SINGAPORE - The long-grounded Airbus A380 planes from Singapore Airlines (SIA) will return to passenger service soon, after being grounded for more than 1½ years due to the dip in passenger demand from the Covid-19 pandemic.
SIA said on Thursday (Oct 14) that it will resume A380 operations from Nov 18 on one of its non-stop return services between London and Singapore.
The jumbo plane will fly from Singapore to London as Flight SQ322, and return as Flight SQ317.
SQ317 is a designated flight from London that will ferry vaccinated travellers coming into Singapore under the Vaccinated Travel Lane (VTL) scheme. Travellers from the United Kingdom can tap the quarantine-free travel scheme from Oct 19.
Explaining the move to reactivate the Airbus A380, SIA said: "With the inclusion of UK in the VTL arrangements, SIA has seen strong passenger demand for services to and from London towards the year-end holiday season.
"The A380 has always been a popular choice for our customers and we look forward to welcoming our customers on board the aircraft once again."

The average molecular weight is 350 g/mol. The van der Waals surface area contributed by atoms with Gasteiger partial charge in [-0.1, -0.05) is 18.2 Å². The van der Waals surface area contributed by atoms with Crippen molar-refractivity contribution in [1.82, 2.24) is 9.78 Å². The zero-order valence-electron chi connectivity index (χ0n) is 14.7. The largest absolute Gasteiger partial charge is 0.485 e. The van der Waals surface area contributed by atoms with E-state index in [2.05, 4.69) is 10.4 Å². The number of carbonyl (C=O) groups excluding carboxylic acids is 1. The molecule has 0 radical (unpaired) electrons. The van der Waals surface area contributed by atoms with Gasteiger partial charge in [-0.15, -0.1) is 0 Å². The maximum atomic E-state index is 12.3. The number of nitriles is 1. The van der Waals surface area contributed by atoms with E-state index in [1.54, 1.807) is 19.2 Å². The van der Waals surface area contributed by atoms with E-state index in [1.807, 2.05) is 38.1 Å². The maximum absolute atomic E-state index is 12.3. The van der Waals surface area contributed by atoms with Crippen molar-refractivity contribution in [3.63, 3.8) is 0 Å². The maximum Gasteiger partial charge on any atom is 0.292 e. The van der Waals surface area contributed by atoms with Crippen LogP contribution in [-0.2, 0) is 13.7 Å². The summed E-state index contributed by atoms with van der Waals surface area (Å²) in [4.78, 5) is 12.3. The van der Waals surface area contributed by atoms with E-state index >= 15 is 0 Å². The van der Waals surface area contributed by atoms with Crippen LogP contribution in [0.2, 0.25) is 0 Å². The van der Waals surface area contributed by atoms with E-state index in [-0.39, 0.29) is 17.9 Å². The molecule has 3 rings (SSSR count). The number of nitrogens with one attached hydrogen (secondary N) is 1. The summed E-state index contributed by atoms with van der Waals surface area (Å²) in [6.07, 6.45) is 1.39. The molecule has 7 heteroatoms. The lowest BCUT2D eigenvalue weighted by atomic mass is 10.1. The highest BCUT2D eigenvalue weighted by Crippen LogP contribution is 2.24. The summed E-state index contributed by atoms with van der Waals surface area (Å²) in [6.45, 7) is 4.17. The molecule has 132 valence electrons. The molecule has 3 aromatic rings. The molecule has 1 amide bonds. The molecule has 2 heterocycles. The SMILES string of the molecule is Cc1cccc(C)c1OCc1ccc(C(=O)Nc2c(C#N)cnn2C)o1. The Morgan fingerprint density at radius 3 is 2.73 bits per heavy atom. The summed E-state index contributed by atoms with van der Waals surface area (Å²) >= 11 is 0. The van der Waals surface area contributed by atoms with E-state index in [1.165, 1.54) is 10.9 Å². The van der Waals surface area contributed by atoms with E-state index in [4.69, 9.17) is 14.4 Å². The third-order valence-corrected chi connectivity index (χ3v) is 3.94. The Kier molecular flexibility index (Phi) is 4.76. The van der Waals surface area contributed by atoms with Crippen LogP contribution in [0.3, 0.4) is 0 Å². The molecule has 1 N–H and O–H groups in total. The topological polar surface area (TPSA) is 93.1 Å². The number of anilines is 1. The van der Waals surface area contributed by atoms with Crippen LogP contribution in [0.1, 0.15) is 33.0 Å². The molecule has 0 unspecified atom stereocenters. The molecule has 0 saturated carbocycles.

SIA said it will deploy the A380 on an ad hoc basis on short-haul services before deploying the aircraft for flights to London.
It added that it will remain nimble and flexible in deploying capacity to markets in response to demand.
Before the Covid-19 pandemic, SIA had a fleet of 19 A380s.
It grounded the fleet around March last year as the Covid-19 outbreak rapidly worsened. It has since said it will retire seven of the planes.
Doubts had grown in the industry over the plane’s future in recent years, with some carriers having trouble filling up enough seats on the plane to make it profitable.
Airbus had announced in February 2019 that it would cease production of the plane.
Mr Mayur Patel, head of Asia at flight data and analytics provider OAG Aviation, said the restoration of the A380 to service was good news.
He said SIA’s suites class on the plane will allow it to offer a differentiated product from other carriers.
But he added that the larger seat capacity of the A380 will be at odds with the daily limit of 3,000 passengers being allowed to enter under the VTL.
“The issue then becomes how do the airlines manage that, because it’s not just SIA, but there are also other foreign airlines operating VTL flights,” said Mr Patel.
“That could become a bit of a dampener, with more seat capacity allocated to one market and less for the others.”